How well do conservation auctions perform in achieving landscape-level outcomes? A comparison of auction formats and bid selection criteria

Md Sayed Iftekhar, Uwe Latacz-Lohmann

Research output: Contribution to journalArticle

5 Citations (Scopus)
152 Downloads (Pure)


This paper studies the performance of auction design features regarding pricing mechanisms and bid selection criteria for securing wildlife zones across different holdings. We compare two pricing mechanisms: a discriminatory-price auction and a uniform-price ascending auction, and four bid selection criteria on the basis of: total bid, bid-per-value ratio, bid-per-area ratio and a mixed criterion where bids are formed on the basis of cost but they are selected based on the bid-per-value ratio. We develop a best-response group-bidding model for a discriminatory-price auction where bidders form optimal group bids for individual wildlife zones. In the uniform-price ascending auction, individual landholders respond to prices, which are successively raised by the auctioneer and whenever all the landholders from a single zone agree to participate (i.e. the first zone is formed), the auction stops. Based on numerical simulations using a bio-economic model of malleefowl conservation, we observe that the discriminatory-price auction is more cost-effective than the uniform-price ascending auction. However, the budgetary cost-effectiveness of a discriminatory-price auction is sensitive to bidder uncertainty about the number of competing bidder groups and the highest cost of establishing a wildlife zone among these groups. In terms of bid selection, the mixed bid selection criterion performs best. We discuss the policy implications of these findings.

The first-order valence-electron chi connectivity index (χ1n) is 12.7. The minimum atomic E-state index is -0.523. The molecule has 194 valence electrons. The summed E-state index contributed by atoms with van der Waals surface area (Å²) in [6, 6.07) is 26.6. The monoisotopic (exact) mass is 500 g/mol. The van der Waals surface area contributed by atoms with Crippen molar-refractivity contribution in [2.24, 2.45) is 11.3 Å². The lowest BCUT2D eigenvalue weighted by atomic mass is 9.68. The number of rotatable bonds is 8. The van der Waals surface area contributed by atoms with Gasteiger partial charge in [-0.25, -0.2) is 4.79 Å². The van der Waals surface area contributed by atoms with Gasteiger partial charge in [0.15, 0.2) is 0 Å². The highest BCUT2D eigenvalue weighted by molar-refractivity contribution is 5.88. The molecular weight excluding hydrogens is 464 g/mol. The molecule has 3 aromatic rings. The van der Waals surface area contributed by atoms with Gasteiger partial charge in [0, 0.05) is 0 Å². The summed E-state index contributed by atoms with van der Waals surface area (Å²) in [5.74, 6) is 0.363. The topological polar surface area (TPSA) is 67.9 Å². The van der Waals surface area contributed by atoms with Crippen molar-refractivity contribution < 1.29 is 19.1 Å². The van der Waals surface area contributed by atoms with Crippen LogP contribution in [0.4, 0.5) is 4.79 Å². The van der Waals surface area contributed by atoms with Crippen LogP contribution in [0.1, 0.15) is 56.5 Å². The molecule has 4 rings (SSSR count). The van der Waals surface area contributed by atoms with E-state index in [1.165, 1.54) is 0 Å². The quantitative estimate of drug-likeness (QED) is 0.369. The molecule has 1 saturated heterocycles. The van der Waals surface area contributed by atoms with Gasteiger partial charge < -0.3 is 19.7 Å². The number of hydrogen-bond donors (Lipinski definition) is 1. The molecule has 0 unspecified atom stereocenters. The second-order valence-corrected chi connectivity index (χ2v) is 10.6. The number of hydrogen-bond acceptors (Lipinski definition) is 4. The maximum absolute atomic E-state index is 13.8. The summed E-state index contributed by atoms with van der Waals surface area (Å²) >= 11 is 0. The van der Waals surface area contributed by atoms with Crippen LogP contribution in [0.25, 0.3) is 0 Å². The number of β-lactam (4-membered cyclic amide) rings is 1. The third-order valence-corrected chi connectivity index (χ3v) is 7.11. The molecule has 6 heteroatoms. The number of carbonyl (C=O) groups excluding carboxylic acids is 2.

Original languageEnglish
Pages (from-to)557-575
Number of pages19
JournalThe Australian Journal of Agricultural and Resource Economics
Issue number4
Publication statusPublished - Oct 2017

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